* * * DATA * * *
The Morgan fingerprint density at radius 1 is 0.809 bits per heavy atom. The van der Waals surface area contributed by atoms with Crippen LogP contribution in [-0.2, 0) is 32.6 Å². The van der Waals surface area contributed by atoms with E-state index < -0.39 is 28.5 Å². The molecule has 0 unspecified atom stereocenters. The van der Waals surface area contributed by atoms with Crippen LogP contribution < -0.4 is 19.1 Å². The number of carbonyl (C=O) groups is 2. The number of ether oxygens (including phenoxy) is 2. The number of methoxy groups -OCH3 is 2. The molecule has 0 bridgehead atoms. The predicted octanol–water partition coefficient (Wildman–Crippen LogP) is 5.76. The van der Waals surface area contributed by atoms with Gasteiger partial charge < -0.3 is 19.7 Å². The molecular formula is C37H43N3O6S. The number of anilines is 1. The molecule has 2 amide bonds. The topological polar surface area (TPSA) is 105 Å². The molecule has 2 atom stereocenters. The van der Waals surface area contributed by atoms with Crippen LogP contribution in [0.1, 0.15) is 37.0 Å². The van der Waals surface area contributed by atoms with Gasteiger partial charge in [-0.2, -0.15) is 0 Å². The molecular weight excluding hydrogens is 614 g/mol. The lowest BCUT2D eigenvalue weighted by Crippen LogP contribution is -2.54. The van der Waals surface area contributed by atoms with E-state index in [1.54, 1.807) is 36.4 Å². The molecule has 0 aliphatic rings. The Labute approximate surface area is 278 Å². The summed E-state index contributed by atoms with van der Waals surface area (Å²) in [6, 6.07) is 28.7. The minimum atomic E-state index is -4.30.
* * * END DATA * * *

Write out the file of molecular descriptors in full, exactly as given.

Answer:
The Morgan fingerprint density at radius 1 is 0.809 bits per heavy atom. The van der Waals surface area contributed by atoms with Crippen LogP contribution in [-0.2, 0) is 32.6 Å². The van der Waals surface area contributed by atoms with E-state index < -0.39 is 28.5 Å². The molecule has 0 unspecified atom stereocenters. The van der Waals surface area contributed by atoms with Crippen LogP contribution < -0.4 is 19.1 Å². The number of carbonyl (C=O) groups is 2. The number of ether oxygens (including phenoxy) is 2. The number of methoxy groups -OCH3 is 2. The molecule has 0 bridgehead atoms. The predicted octanol–water partition coefficient (Wildman–Crippen LogP) is 5.76. The van der Waals surface area contributed by atoms with Gasteiger partial charge < -0.3 is 19.7 Å². The molecular formula is C37H43N3O6S. The number of anilines is 1. The molecule has 2 amide bonds. The topological polar surface area (TPSA) is 105 Å². The molecule has 2 atom stereocenters. The van der Waals surface area contributed by atoms with Crippen LogP contribution in [0.1, 0.15) is 37.0 Å². The van der Waals surface area contributed by atoms with Gasteiger partial charge in [-0.2, -0.15) is 0 Å². The molecular weight excluding hydrogens is 614 g/mol. The lowest BCUT2D eigenvalue weighted by Crippen LogP contribution is -2.54. The van der Waals surface area contributed by atoms with E-state index in [1.54, 1.807) is 36.4 Å². The molecule has 0 aliphatic rings. The Labute approximate surface area is 278 Å². The summed E-state index contributed by atoms with van der Waals surface area (Å²) in [6, 6.07) is 28.7. The minimum atomic E-state index is -4.30.